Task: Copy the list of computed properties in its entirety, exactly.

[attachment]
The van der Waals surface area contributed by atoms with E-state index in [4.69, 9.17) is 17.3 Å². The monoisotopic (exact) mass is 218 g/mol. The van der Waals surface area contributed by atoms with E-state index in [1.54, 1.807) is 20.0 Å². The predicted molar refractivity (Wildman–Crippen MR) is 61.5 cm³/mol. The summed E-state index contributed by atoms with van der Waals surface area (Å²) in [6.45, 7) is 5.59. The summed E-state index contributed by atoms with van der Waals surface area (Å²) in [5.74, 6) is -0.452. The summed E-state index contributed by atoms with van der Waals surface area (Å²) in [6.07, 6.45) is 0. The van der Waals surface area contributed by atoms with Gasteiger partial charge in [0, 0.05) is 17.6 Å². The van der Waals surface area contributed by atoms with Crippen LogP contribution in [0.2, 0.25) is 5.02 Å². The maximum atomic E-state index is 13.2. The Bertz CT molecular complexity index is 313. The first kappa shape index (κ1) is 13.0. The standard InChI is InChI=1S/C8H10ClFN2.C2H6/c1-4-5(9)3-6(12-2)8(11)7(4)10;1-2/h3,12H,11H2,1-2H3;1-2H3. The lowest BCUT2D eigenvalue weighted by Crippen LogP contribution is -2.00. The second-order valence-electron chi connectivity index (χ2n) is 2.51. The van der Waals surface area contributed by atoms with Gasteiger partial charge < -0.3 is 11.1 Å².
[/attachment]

The van der Waals surface area contributed by atoms with E-state index in [4.69, 9.17) is 17.3 Å². The monoisotopic (exact) mass is 218 g/mol. The van der Waals surface area contributed by atoms with E-state index in [1.54, 1.807) is 20.0 Å². The predicted molar refractivity (Wildman–Crippen MR) is 61.5 cm³/mol. The summed E-state index contributed by atoms with van der Waals surface area (Å²) in [6.45, 7) is 5.59. The summed E-state index contributed by atoms with van der Waals surface area (Å²) in [5.74, 6) is -0.452. The summed E-state index contributed by atoms with van der Waals surface area (Å²) in [6.07, 6.45) is 0. The van der Waals surface area contributed by atoms with Gasteiger partial charge in [0, 0.05) is 17.6 Å². The van der Waals surface area contributed by atoms with Crippen LogP contribution in [0.2, 0.25) is 5.02 Å². The maximum atomic E-state index is 13.2. The Bertz CT molecular complexity index is 313. The first kappa shape index (κ1) is 13.0. The standard InChI is InChI=1S/C8H10ClFN2.C2H6/c1-4-5(9)3-6(12-2)8(11)7(4)10;1-2/h3,12H,11H2,1-2H3;1-2H3. The lowest BCUT2D eigenvalue weighted by Crippen LogP contribution is -2.00. The second-order valence-electron chi connectivity index (χ2n) is 2.51. The van der Waals surface area contributed by atoms with Gasteiger partial charge < -0.3 is 11.1 Å².